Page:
1. Foster regular accountability by refining the process to regularly review content, tools, and infrastructure
  2. Implement a series of required and optional trainings for various content stakeholders
  3. Create an online community that enhances the sharing of ideas and information among
    content stakeholders
  4. Institute a routine automated system for content validation and standardization
  5. Establish means of consistently and accurately publishing once to multiple places and platforms


  1. Conduct usability studies for specific audience segments
  2. Formally survey users and editors/content contributors
  3. Conduct focus groups for different audiences
  4. Create evaluation plan to assess web site usability and end-user satisfaction
  5. Better utilize and share current web statistics


  1. Reassess current collaboration tools (e.g., OmniUpdate, Blackboard, myUVUk…)
  2. Research Web 2.0 options
  3. Enhance and encourage use of calendaring & events tools
  4. Research best practices at other educational institutions
  5. Enable interaction between University web sites and social media applications


  1. Proactively market currently available technology and tools
  2. Educate upper administrative content stakeholders (VPs, deans)
  3. Define and communicate roles regarding available web-related support services
  4. Create and provide new training opportunities that are timely and need-based
  5. Produce a “Did You Know” campaign about current and upcoming tools and resources

Social Media Guidelines for Employees

The information below was written by the Department of Technology Services and can be accessed from their web site DTS Utah Technical Standards and Architecture.

View the online version of the State of Utah Social Media Guidelines, 4300-0029, October 12, 2009.


Social media is content created by people using highly accessible Internet based publishing technologies. Social media software tools allow groups to generate content and engage in peer-to-peer conversations and exchange of content (examples are Blogger, Twitter, Wikispaces, YouTube, Flickr, Facebook, etc.)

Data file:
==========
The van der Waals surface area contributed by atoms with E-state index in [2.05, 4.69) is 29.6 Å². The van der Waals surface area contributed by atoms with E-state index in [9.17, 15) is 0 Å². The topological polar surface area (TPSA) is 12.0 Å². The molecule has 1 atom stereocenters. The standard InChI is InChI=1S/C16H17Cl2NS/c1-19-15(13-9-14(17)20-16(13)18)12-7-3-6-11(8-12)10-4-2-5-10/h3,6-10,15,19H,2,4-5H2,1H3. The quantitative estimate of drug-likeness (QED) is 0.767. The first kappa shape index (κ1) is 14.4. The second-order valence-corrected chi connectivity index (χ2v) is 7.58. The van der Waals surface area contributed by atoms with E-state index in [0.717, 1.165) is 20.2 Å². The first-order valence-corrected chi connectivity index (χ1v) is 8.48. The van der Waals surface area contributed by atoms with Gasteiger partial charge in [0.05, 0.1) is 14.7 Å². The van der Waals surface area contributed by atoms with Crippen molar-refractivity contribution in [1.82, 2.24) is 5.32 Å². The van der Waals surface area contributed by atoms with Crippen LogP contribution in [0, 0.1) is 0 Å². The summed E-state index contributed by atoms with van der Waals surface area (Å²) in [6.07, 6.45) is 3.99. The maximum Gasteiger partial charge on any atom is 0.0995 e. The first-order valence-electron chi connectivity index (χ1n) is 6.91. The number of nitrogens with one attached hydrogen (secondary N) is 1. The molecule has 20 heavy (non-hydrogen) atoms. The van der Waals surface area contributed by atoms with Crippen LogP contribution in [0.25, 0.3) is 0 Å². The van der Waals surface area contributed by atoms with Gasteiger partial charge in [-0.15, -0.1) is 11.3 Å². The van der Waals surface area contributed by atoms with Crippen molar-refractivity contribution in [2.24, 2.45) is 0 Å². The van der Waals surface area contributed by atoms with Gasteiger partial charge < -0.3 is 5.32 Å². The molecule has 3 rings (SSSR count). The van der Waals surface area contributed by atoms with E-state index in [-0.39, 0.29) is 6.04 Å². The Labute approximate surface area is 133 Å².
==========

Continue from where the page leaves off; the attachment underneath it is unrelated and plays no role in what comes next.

The decision to utilize social media technology is a business decision, not a technology-based decision. It must be made at the appropriate level for each department or agency, considering its mission, objectives, capabilities, and potential benefits. The goal of the Department of Technology Services (DTS) is not to say “No” to social media websites and block them, but to say “Yes”, with effective and appropriate information assurance, security, and privacy controls. The decision to authorize use of social media websites is a business decision.

The purpose of this document is to provide guidelines for use of social media at the State of Utah. Agencies may utilize these guidelines as a component of agency policy development for sanctioned participation using Social Media services, or simply as employee guidelines. If you are a State employee or contractor creating or contributing to blogs, microblogs, wikis, social networks, virtual worlds, or any other kind of social media both on and off the domain, these guidelines are applicable. The State expects all who participate in social media on behalf of the State, to understand and to follow these guidelines. These guidelines will evolve as new technologies and social networking tools emerge.


Emerging platforms for online collaboration are changing the way we work, and offer new ways to engage with customers, colleagues, and the world at large. It is a new model for interaction and social computing that can help employees to build stronger, more successful citizen and agency business relationships. It is a way for state employees to take part in national and global conversations related to the work we are doing at the state.

If you participate in social media, follow these guiding principles:

  • Ensure that your agency sanctions official participation and representation on social media sites.
  • Stick to your area of expertise and provide unique, individual perspectives on what is going on at the state, and in other larger contexts.
  • Post meaningful, respectful comments. Do not post spam and/or remarks that are off-topic or offensive.
  • Pause and think before posting. Reply to comments in a timely manner, when a response is appropriate.